All my life my Grandfather has used the phrase "cotton pickin'" as a slur, as in "wait a cotton pickin' minute!" and, if he was mad at you (or the dog), "You cotton pickin'…!"
It is debated as to whether the phrase refers to the act of cotton picking, which is tedious and painful work (because the edges of cotton bolls are prickly and sharp), or the people who picked cotton (highly disadvantaged groups, especially black slaves in the American south).
In light of this, it is fascinating that the cotton industry has decided to try and revamp its image by focusing on the act of cotton picking (as opposed to trying to make it invisible). In this recent Cotton USA ad campaign, sent in by Katrin, cotton picking is full-on romanticized: beautiful people in beautiful clothes decorated in cotton pick cotton in cottony cotton fields.
These images suggest that cotton is beautiful, natural, relaxing, comforting, and comfortable. Indeed, the new tagline for the campaign was: "Soft, sensual, and sustainable. It's Cotton USA!" (source).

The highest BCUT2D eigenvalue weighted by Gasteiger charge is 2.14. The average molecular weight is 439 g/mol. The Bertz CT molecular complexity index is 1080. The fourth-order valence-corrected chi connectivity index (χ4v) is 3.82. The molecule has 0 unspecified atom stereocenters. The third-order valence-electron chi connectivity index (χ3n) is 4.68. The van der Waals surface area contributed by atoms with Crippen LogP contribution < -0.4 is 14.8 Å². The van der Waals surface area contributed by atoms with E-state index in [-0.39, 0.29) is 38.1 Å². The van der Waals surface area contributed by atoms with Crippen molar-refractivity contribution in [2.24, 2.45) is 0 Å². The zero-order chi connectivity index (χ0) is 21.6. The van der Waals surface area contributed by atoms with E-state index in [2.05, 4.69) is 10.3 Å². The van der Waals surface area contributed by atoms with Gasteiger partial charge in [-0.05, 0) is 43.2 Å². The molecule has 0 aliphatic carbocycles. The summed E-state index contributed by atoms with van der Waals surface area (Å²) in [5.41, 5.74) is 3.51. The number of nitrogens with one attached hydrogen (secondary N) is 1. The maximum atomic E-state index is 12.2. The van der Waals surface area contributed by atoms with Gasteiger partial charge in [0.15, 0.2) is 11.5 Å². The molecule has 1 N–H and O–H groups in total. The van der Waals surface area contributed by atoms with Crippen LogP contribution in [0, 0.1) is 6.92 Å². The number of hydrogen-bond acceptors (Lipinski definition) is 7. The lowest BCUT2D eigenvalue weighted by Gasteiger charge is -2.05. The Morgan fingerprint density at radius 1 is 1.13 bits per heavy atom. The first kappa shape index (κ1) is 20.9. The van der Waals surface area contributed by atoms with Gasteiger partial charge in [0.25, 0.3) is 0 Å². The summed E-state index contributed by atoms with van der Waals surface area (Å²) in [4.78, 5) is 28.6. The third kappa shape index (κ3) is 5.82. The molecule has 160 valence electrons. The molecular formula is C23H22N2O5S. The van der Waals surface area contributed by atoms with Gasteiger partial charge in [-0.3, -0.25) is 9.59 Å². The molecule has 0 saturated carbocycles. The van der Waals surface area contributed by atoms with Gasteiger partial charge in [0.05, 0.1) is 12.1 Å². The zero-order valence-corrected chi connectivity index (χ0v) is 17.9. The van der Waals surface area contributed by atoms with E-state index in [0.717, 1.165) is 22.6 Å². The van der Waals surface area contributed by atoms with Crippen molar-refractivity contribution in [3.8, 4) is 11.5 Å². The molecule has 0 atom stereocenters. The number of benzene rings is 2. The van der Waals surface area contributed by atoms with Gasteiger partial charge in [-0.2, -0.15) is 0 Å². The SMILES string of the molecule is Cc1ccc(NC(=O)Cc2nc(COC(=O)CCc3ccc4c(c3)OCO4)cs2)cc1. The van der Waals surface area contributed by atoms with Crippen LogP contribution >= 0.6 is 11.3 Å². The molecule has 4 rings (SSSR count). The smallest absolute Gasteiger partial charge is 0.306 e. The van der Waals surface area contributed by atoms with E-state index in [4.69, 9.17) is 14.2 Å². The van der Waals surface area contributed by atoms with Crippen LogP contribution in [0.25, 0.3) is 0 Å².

Interestingly, the U.K. has banned the language of this campaign, arguing that cotton is a highly destructive crop because it is both insecticide- and pesticide-intensive (i.e., not sustainable at all).
In any case, it's interesting for me, as an American, to see a company try to romanticize an activity so closely linked with slavery. The Great Grandmother of my co-blogger, Gwen, picked cotton and she said that it was an absolutely miserable job. The cotton boll itself was prickly and sharp and she had to put her hand inside of the boll and pull the cotton out, such that it would leave both her hands ripped up. The harvested cotton was carried on her back under a beating sun. Agricultural labor is punishing, not pastoral.
Today, of course, most cotton in the U.S. is picked by machine, not beautiful 20-somethings (or Great Grandmas). Most of us would have no knowledge with which to challenge this images so, I suppose, that's how Cotton USA gets away with such a ludicrous campaign.
This post originally appeared on the blog Sociological Images. Republished with permission.